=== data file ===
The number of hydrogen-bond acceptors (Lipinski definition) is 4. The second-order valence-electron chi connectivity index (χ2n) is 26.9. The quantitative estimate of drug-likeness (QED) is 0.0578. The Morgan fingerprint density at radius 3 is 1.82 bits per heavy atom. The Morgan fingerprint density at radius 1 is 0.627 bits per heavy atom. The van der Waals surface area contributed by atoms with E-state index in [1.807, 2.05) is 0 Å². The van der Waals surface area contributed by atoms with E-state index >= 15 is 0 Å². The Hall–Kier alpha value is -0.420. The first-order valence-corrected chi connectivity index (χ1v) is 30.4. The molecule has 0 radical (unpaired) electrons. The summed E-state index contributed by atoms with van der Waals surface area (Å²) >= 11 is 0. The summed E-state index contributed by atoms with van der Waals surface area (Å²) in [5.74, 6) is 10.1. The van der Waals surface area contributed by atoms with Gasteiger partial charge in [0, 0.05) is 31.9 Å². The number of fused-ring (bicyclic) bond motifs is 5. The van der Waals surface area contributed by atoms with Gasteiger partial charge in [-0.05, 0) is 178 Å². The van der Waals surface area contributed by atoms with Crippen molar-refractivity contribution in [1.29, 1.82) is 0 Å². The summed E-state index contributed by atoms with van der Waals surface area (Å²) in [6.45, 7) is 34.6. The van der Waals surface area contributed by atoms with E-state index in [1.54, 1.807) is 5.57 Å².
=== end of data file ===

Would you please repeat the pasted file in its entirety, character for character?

The number of hydrogen-bond acceptors (Lipinski definition) is 4. The second-order valence-electron chi connectivity index (χ2n) is 26.9. The quantitative estimate of drug-likeness (QED) is 0.0578. The Morgan fingerprint density at radius 3 is 1.82 bits per heavy atom. The Morgan fingerprint density at radius 1 is 0.627 bits per heavy atom. The van der Waals surface area contributed by atoms with E-state index in [1.807, 2.05) is 0 Å². The van der Waals surface area contributed by atoms with E-state index >= 15 is 0 Å². The Hall–Kier alpha value is -0.420. The first-order valence-corrected chi connectivity index (χ1v) is 30.4. The molecule has 0 radical (unpaired) electrons. The summed E-state index contributed by atoms with van der Waals surface area (Å²) >= 11 is 0. The summed E-state index contributed by atoms with van der Waals surface area (Å²) in [5.74, 6) is 10.1. The van der Waals surface area contributed by atoms with Gasteiger partial charge in [0, 0.05) is 31.9 Å². The number of fused-ring (bicyclic) bond motifs is 5. The van der Waals surface area contributed by atoms with Gasteiger partial charge in [-0.05, 0) is 178 Å². The van der Waals surface area contributed by atoms with Crippen molar-refractivity contribution in [1.29, 1.82) is 0 Å². The summed E-state index contributed by atoms with van der Waals surface area (Å²) in [6.45, 7) is 34.6. The van der Waals surface area contributed by atoms with E-state index in [1.54, 1.807) is 5.57 Å².